With the ongoing constitutional reforms, the Democratic Party Secretary General Emeritus Paul Kawanga Ssemogerere has renewed his call for the institution of proportional representation in Uganda’s electoral reforms as a modality to ensure democracy and power sharing.
Paul Kawanga Ssemogerere was officiating at The Inter-Party Organization for Dialogue (IPOD) meeting on constitutional reforms held in Kampala.
According to Paul Kawanga Ssemwogerere, a proportional representation electoral system seeks to have electoral seats on offer where the number of candidates elected are in direct proportion to the size of the vote.
Proportional representation electoral system has been lobbied for by veteran politician Paul Kawanga Ssemogerere for the last 30 years in vain.
Under the current dispensation, Ssemogerere says politicians and political parties with better manifestos continue to be locked out for failing to garner sufficient votes.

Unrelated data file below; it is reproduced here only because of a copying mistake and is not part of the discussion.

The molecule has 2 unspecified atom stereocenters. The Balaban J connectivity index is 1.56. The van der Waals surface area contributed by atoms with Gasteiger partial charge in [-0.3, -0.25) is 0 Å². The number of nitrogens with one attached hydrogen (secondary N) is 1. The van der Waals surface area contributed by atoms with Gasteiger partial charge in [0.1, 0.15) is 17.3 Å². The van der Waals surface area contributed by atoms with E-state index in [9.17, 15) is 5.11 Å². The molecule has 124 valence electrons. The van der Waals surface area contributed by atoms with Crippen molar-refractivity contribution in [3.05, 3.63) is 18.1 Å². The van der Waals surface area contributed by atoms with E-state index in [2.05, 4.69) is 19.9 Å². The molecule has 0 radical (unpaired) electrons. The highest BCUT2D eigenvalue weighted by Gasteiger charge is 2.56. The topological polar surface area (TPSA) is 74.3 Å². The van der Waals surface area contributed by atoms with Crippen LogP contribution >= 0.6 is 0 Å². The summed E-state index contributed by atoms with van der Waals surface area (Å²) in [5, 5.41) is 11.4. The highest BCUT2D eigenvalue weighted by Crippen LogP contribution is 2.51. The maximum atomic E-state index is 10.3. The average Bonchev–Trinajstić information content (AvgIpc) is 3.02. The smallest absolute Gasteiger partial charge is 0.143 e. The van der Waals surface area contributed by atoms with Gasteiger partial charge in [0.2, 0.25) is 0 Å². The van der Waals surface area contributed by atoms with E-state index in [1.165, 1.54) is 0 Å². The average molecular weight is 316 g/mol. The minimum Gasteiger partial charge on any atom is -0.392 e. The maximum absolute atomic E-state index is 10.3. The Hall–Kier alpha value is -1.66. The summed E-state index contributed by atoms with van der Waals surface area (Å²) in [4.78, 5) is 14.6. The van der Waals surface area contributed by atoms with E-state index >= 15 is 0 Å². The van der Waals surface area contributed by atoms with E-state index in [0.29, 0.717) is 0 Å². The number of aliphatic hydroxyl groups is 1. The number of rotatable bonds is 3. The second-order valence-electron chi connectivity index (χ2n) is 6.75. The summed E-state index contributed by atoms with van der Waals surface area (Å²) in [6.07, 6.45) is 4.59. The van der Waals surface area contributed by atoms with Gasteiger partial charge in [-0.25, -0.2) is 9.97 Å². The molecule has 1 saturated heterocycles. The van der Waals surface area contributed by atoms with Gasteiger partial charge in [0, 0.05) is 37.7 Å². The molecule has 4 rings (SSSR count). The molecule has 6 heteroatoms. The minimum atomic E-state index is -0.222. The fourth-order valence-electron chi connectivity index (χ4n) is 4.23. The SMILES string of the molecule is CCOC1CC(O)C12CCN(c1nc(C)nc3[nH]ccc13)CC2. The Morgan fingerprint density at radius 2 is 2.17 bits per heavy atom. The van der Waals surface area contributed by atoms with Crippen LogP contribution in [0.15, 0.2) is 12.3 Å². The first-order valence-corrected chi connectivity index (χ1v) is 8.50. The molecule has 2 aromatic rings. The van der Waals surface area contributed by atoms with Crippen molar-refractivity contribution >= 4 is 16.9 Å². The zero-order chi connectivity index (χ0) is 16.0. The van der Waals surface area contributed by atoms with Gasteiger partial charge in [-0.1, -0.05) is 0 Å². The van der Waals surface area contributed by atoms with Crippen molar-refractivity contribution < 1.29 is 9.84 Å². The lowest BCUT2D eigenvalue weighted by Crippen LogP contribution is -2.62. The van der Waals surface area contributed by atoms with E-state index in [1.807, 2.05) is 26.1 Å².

Former Masaka West Member of Parliament Henry Bazira Sewanyana agrees, “If it’s extended to appointments, you will find that this even extends to ambassadors, employment in government parastatals at the end of the day you find you are bringing in different people with different contributions.”
They argue that this is being implemented in South Africa, Senegal, Seychelles, New Zealand, and Austria.
The Inter-party Organization for Dialogue (IPOD) platform that brings together all of Uganda’s parliamentary political parties, were Ssemwogerere has just tabled the concept pledge to consider the move.
The executive secretary of IPOD Frank Rusa says the idea tabled is worth paying attention too
According to Ssemwogerere, The Westminster or winner-takes-it-all electoral model used in Uganda’s Elections today tends to render minority groups inconsequential.
While he failed to convince the Odoki Commission in 1995 to adopt the proportional representation model, Ssemogerere is hopeful he will make it in the ongoing constitutional reforms.